Publications

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2017
Rosenblum, E, Eisenman I.  2017.  Sea ice trends in climate models only accurate in runs with biased global warming. Journal of Climate. 30:6265-6278.   10.1175/jcli-d-16-0455.1   AbstractWebsite

Observations indicate that the Arctic sea ice cover is rapidly retreating while the Antarctic sea ice cover is steadily expanding. State-of-the-art climate models, by contrast, typically simulate a moderate decrease in both the Arctic and Antarctic sea ice covers. However, in each hemisphere there is a small subset of model simulations that have sea ice trends similar to the observations. Based on this, a number of recent studies have suggested that the models are consistent with the observations in each hemisphere when simulated internal climate variability is taken into account. Here sea ice changes during 1979-2013 are examined in simulations from the most recent Coupled Model Intercomparison Project (CMIP5) as well as the Community Earth System Model Large Ensemble (CESM-LE), drawing on previous work that found a close relationship in climate models between global-mean surface temperature and sea ice extent. All of the simulations with 1979-2013 Arctic sea ice retreat as fast as observations are found to have considerably more global warming than observations during this time period. Using two separate methods to estimate the sea ice retreat that would occur under the observed level of global warming in each simulation in both ensembles, it is found that simulated Arctic sea ice retreat as fast as observations would occur less than 1% of the time. This implies that the models are not consistent with the observations. In the Antarctic, simulated sea ice expansion as fast as observations is found to typically correspond with too little global warming, although these results are more equivocal. As a result, the simulations do not capture the observed asymmetry between Arctic and Antarctic sea ice trends. This suggests that the models may be getting the right sea ice trends for the wrong reasons in both polar regions.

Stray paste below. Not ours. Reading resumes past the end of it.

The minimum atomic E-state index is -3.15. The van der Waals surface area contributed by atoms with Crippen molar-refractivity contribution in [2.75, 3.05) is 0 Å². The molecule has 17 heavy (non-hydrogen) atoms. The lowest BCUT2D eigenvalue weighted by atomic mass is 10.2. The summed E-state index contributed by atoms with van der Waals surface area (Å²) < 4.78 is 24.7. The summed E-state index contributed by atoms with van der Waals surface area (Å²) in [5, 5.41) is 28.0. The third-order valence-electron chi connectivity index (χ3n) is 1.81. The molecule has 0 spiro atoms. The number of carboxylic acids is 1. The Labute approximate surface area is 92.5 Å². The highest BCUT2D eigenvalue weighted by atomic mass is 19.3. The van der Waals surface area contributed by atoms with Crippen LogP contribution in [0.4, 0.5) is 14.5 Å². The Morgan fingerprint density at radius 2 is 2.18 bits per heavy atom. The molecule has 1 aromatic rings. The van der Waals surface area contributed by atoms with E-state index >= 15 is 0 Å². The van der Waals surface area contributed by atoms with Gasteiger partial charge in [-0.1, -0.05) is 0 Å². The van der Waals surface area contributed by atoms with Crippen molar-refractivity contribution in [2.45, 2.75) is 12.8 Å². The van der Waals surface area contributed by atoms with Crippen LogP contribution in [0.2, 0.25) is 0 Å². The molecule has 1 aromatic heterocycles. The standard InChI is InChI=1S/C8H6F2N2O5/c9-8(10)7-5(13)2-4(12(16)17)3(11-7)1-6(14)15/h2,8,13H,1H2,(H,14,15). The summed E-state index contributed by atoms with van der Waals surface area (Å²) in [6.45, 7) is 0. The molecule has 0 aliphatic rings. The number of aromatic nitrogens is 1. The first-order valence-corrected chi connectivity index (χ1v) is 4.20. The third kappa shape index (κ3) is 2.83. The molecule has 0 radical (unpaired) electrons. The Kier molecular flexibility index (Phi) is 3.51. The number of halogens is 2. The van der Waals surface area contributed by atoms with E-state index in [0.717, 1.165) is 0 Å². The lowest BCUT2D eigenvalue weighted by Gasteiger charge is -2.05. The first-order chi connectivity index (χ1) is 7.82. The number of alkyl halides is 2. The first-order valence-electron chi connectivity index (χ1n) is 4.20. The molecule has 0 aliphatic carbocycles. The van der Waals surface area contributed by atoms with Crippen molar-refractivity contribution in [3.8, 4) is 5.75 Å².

Strong, C, Foster D, Cherkaev E, Eisenman I, Golden KM.  2017.  On the definition of marginal ice zone width. Journal of Atmospheric and Oceanic Technology. 34:1565-1584.   10.1175/jtech-d-16-0171.1   AbstractWebsite

Sea ice features a dense inner pack ice zone surrounded by a marginal ice zone (MIZ) in which the sea ice properties are modified by interaction with the ice-free open ocean. The width of the MIZ is a fundamental length scale for polar physical and biological dynamics. Several different criteria for establishing MIZ boundaries have emerged in the literature-wave penetration, floe size, sea ice concentration, etc.-and a variety of definitions for the width between the MIZ boundaries have been published. Here, three desirable mathematical properties for defining MIZ width are proposed: invariance with respect to translation and rotation on the sphere; uniqueness at every point in the MIZ; and generality, including nonconvex shapes. The previously published streamline definition is shown to satisfy all three properties, where width is defined as the arc length of a streamline through the solution to Laplaces's equation within the MIZ boundaries, while other published definitions each satisfy only one of the desired properties. When defining MIZ spatial average width from streamline results, the rationale for averaging with respect to distance along both MIZ boundaries was left implicit in prior studies. Here it is made rigorous by developing and applying the mathematics of an analytically tractable idealization of MIZ geometry-the eccentric annulus. Finally, satellite-retrieved Arctic sea ice concentrations are used to investigate how well streamline-based MIZ spatial average width is approximated by alternative definitions that lack desirable mathematical properties or local width values but offer computational efficiency.

2015
Wagner, TJW, Eisenman I.  2015.  False alarms: How early warning signals falsely predict abrupt sea ice loss. Geophysical Research Letters. 42   10.1002/2015gl066297   AbstractWebsite

Uncovering universal early warning signals for critical transitions has become a coveted goal in diverse scientific disciplines, ranging from climate science to financial mathematics. There has been a flurry of recent research proposing such signals, with increasing autocorrelation and increasing variance being among the most widely discussed candidates. A number of studies have suggested that increasing autocorrelation alone may suffice to signal an impending transition, although some others have questioned this. Here we consider variance and autocorrelation in the context of sea ice loss in an idealized model of the global climate system. The model features no bifurcation, nor increased rate of retreat, as the ice disappears. Nonetheless, the autocorrelation of summer sea ice area is found to increase in a global warming scenario. The variance, by contrast, decreases. A simple physical mechanism is proposed to explain the occurrence of increasing autocorrelation but not variance when there is no approaching bifurcation. Additionally, a similar mechanism is shown to allow an increase in both indicators with no physically attainable bifurcation. This implies that relying on autocorrelation and variance as early warning signals can raise false alarms in the climate system, warning of "tipping points" that are not actually there.